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SorstalanságHritt für Schritt bis an jene Grenze hinab begleitet wo das nackte Leben zur hemmungslosen glücksüchtigen obszönen Angelegenheit wi. I’m not often proud of my brother Much of the time and in most circumstances our personalities and values are very different However some time ago a friend of his tried to get him to watch one of those execution videos in which some poor sod gets his head lopped off And he refused uite aggressively so he told me; he wanted nothing to do with it It occurred to me then that one thing my brother and I do have in common is an aversion to violence and suffering Hold on you’ll say doesn’t everyone No I don’t think they do Or certainly only an aversion to that which is directed at themselves I believe that many normally functioning people – by which I mean people who are not dangerous criminals – are drawn to violence and other people’s suffering they seek them out at least at a safe distance I’m sure there are complex reasons for why this is the case – most of which are in my opinion based around power and sex I can imagine many of you shaking your head as you read this; I accept that this is not a popular view; yet to me it is undeniable; one only needs to look at the popularity of certain kinds of TV programmes or films or books Take the recent torture porn craze films that amount to nothing than 90 mins of people being butchered And why do people tune into the news the horrific the bigger the tragedy Who likewise is watching all those murder documentaries Murderers Maniacs I don’t think so Who is reading all those brutal crime novels The evidence is overwhelming despite how uncomfortable the reality of it makes people feel We – human beings – haven’t changed since large crowds gathered to watch public hangings we just get our kicks in subtle ways these daysI think that this attraction to violence and suffering accounts for why many people appear to find Imre Kertesz’s Fateless or Fatelessness in another translation boring or disappointing Very few people will admit it of course but in a number of the reviews I have read there is a very real sense of expectations not having been met without anyone actually truly giving voice to what these expectations were I can tell you these people expected grand horror Fateless is a book about the holocaust it is a partially autobiographical account of a young man’s experiences in some of the worst concentration camps These disappointed readers wanted perhaps sub consciously to read about the boy’s suffering they wanted him to be severely psychologically and physically oppressed Yet the book lacks these things in large part and therefore it is I believe for a certain kind of reader a huge let downFor me however Fateless is one of the most extraordinary books I have ever read Indeed one of the things I like about it is how novel it is how in essence it does not conform to expectations The horror is there of course because the holocaust was absolutely undeniably horrific so to side step it completely is impossible but it is nearly always in the background is not lingered over The book is a first person narrative and the boy’s voice is detached relentlessly ironic and this creates a weird form of tension because you know precisely what kind of awful things are happening around him and to him but he seems at least for the first two thirds of the book unable to see them himself The boy isn’t stupid nor particularly naïve he just appears to take everything in his stride to see the common sense in the rationale behind everything For example one of the most powerful poignant and moving scenes takes place as Gyorgy and his friends arrive at Auschwitz and are seen by a doctor who divides the inmates into two groups on the basis of who is fit for work and who isn’t The reader knows what this process is really about of course we know what the outcome will be for those unable to work but Gyorgy who at this stage does not mentally joins in the selection process justifying to himself or uestioning the doctor’s decisions to pass or condemn his fellow man Even when confronted by officers with whips he feels little than discomforted or wary; and when he finally comes to understand what the crematoriums are for he takes this in his stride tooKertesz apparently once said that it was important to him that he did not present the holocaust as something in retrospect as something that has already happened and is being commented on but rather as something happening as something being revealed bit by bit to the people involved by which I mean the victims However while I think that is both an interesting approach and one the author makes good use of I don’t believe that it explains why this book is special It suggests that Gyorgy would behave as expected ie wringing his hands beating his chest and wailing at the stars once he understands what is happening but he doesn’t It is the boy’s voice his take on events that makes Fateless something of a masterpiece for me Until I read the book I thought it impossible that anyone could bring a freshness to a subject I already knew a great deal about but Kertesz does exactly that Fateless is it is worth pointing out also strangely funny I have seen it compared to Candide by Voltaire in which a character attempts to keep a sunny positive outlook in the face of every kind of disaster and while I can see some of that in Kertesz’s novel the humour is less slap stick is darker subtle and sophisticated; indeed in tone it reminded me of Gulliver’s Travels or Kafka it is similarly deadpan so that one isn’t sure at certain moments whether one is meant to laugh or not For example when Gyorgy is moved to Buchenwald he sets off on a long description of the place which sounds eerily like a holiday brochure or the script used by an estate agent who is showing you around a property you may wish to purchase a property that isn’t of the highest calibre of course It would be possible to read this description and be slightly bewildered because it is absurd yet there is no doubt in my mind that the author is playing for laughs albeit bitter laughs There are however obviously comedic moments although these too are shot through with bitterness and a kind of searing irony like when Gyorgy’s father is taken away All the same I thought at least we were able to send him off to the labor camp poor man with memories of a nice day Or when the boy describes one of the concentration camps as golden days indeed or when he states perhaps most movingly of all I would like to live a little bit longer in this beautiful concentration camp In terms of style the novel is written in Kertesz’s recognisably overly precise manner He is a fan of clauses that’s for sure some of which do not make a great deal of sense to me although you could put this down to a translation issue The narrator is also as with the author’s other work pedantic and partly because of this the sentences are inelegant ugly even Further Kertesz much like Dostovesky uses repeated words or phrases such as 'so to say' and 'somehow' which can make reading him laborious However lyrical is certainly not what the writer was gunning for here so none of this is intended critically One thing I would like to say before I finish is in response to the review by the usually excellent The Complete Review which called Fateless something like the autobiography before the art the art being Kertesz’s later novels I don’t agree with that at all In fact i think the opposite Kertesz’s other novels – including Fiasco and Kaddish for an Unborn Child – despite many ualities to recommend them are the imitation after the art Fiasco is one part Beckett one part Kafka and one part Bernhard; Kaddish is Beckett and Bernhard; Fateless on the other hand is all Kertesz it is a singular vision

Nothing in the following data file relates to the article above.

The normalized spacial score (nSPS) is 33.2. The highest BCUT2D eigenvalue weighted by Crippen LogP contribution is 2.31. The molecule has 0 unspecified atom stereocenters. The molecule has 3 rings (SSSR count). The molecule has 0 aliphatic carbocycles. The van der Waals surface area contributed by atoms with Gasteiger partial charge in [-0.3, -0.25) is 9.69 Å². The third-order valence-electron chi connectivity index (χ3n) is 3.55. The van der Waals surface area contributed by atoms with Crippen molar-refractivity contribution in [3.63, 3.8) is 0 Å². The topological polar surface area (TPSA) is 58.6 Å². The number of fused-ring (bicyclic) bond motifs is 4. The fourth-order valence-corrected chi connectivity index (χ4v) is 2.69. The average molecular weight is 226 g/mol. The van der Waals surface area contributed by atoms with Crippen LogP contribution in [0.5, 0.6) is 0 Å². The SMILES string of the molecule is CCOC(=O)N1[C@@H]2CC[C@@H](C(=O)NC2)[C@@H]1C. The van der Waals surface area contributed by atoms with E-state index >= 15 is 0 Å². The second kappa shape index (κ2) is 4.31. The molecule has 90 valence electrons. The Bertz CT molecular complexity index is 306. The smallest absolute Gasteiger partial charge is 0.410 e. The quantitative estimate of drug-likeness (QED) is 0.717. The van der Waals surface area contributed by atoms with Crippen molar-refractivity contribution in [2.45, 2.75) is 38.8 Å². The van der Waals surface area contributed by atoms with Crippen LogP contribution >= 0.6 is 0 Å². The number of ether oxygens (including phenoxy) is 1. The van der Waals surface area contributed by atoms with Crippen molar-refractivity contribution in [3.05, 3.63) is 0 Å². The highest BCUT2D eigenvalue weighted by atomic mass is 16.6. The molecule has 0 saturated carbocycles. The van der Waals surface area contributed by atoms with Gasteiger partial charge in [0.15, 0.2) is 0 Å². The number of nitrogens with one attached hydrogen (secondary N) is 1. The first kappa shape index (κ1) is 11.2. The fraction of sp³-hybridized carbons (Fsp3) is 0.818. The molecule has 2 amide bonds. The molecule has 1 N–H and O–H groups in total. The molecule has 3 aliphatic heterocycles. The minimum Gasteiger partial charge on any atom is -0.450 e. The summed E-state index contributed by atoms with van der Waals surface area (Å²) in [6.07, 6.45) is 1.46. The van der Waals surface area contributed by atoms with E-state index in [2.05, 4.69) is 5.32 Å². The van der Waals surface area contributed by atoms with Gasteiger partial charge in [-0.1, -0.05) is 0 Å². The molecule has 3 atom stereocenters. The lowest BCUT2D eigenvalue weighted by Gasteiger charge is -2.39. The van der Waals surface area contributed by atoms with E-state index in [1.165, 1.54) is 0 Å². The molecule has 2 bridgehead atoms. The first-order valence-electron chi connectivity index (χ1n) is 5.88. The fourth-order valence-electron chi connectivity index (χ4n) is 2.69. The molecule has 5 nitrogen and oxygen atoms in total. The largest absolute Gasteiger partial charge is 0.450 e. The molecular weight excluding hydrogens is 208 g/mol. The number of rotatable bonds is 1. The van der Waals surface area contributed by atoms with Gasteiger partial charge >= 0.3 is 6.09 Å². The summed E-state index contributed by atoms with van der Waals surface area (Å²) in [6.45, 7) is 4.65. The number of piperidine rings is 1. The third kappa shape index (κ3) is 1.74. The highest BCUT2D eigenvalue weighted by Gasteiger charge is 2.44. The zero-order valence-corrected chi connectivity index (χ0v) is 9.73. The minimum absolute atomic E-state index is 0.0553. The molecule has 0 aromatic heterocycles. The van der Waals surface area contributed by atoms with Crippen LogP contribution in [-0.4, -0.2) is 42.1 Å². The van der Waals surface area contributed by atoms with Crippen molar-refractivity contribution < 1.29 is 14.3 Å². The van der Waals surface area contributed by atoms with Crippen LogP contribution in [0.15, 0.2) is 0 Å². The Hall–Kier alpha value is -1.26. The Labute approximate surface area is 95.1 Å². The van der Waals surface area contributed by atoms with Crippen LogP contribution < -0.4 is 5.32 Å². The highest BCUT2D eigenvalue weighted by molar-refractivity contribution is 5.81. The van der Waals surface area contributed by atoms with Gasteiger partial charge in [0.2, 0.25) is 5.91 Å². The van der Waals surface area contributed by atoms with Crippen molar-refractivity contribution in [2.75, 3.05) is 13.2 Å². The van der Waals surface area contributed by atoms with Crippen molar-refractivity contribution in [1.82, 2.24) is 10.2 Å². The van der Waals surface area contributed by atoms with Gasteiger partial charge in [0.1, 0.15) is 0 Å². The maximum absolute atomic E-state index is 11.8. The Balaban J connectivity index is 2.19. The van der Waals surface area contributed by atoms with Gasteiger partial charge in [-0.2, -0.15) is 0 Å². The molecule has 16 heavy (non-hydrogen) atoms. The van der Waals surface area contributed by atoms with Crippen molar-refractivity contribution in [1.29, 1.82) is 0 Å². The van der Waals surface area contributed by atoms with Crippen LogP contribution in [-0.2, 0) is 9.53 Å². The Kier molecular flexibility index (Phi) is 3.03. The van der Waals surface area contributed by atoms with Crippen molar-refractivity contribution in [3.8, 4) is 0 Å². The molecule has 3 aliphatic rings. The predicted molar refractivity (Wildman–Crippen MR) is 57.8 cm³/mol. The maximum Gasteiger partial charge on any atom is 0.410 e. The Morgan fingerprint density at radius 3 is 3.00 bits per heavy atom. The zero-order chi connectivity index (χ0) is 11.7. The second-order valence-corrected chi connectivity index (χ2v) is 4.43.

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Sorstalanság Read & download ´ 109 ¹ ✅ [PDF / Epub] ☉ Sorstalanság By Imre Kertész ⚣ – Imre Kertész ist etwas Skandalöses gelungen die Entmystifizierung von Auschwitz Es gibt kein literarisches Werk das in dieser Konseuenz ohne zu deuten ohne zu werten der Perspektive eines staunenden Imre Kertész isImre Kertész ist etwas Skandalöses gelungen die Entmystifizierung von Auschwitz Es gibt kein literarisches Werk das in dieser Konseue. Nobel prize winner Imre Kertész survived stays in both the Auschwitz and Buchenwald concentration camps While he was there I have no doubt that he suffered a great deal—both physically and psychologically—so I was understandably I think hesitant to dislike his semi autobiographical Holocaust novel Fatelessness It seems at the very least very inconsiderate of me to criticize his book for failing to 'entertain' me Entertainment is a strange nebulous word Are we entertained in whatever sense when we watch The Sorrow and the Pity How about when we read Elie Wiesel's Night I would argue that yes we are Admittedly this is an entertainment only dimly related to that alleged enjoyment afforded by a rerun of The King of ueens but it is a diversion that intends to please its audience Now don't only think of pleasing as giving an audience what it asks for but also think of it as giving an audience what it didn't even know it wanted to begin withWhen we think about the Holocaust unless we are aberrant or sadistic we are unlikely to be pleased by it in and of itself but when we read a text in the postmodern sense of texts including films and art etc concerning the Holocaust if it is well done we will be pleased by it Why Because it gives us insight into human experience even of the horrific kind or it helps us to understand our world in some small way or alternately it helps us to experience what is incomprehensible about our world or it offers a critiue or diagnosis of the systems in our culture which enable things like Holocausts which may inform our future actions or behavior And of course there are other possibilities of pleasures we might derive from unpleasant subjects—some certainly less honorable It isn't without an acute awareness of how it sounds that I claim that Imre Kertész's Fatelessness didn't please me It sounds terrible doesn't it As if I asked for the monkey to dance for me and it failed to dance But don't confuse these pleasures with the baser forms Fatelessness is unsuccessful because it has nothing much to say but it manages nevertheless to say it at great length It's little than a neutered story of a boy spending time in concentration camps There's no insight; there's no emotional weight; there's no humanity—besides which stylistically speaking the Wilkinson translation of Kertész is a mess The sentences are long dissected by countless clauses phrases and parenthetical asides and often pointless They accumulate detail but not purpose Perhaps this is a commentary on life—an existential grammar—but if so how trite Our suffering is long and meaningless At only 260 pages this book feels long and meaningless itself An efficacious art

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Nz ohne zu deuten ohne zu werten der Perspektive eines staunenden Kindes treu geblieben ist Wohl nie zuvor hat ein Autor seine Figur Sc. Kertesz won the Nobel prize for literature for this book and it is really not surprising hence the five stars I would also advocate that the book be called Timeless as well for it is one of those books which has an aura of being beyond time It could have been written immediately after the end of World War II or it could have been written yesterday and there is little way of knowing at least through the text when this story was made its way onto paper because it is a single voice in the immense faceless march of European history where annonymity became the fate of so many individuals While not written as an autobiographical exercise Fateless is partly an examination of Kertesz's own experiences in both Auschwitz and Buchenwald The introductory chapters highlight how uickly and easily Gyuri accepted the plight of the local Jewish community and while it is not upbeat it is surprisingly sanguine and perhaps even optomistic in places Once Gyuri arrives at the gates of Auschwitz Birkenau however it is easy to anticipate that the tone of the book will shift dramatically I did not expect much happiness from there on inThe brilliance of this book is its clarity and tone and the fact that it ascribes a voice and emotions to a series of events which are widely documented but little understood on the level of the individual The sheer scope of the atrocity freuently annhilates the notion of I and replaces it with them or allThe narrator Gyuri presents an astounding first hand account of his existance in the labour camps Gyuri rarely mentions his family or considers the likely fate of his fellow Jews beyond the walls of whichever labour camp he is interred in at the time This makes his experience all the profoundly personal showing how all his energies are focused on making sense of his own plight and ensuring that he stays alive The last chapter of the book also highlights in a startling way how those who were not subjected to time in the labour camps could never grasp the full scope of the horror At a time when everything in their own world had carried on almost as before lightly dressed in a thin veneer of normality how could they believe that such death and suffering had found a common place just beyond the fringes of their community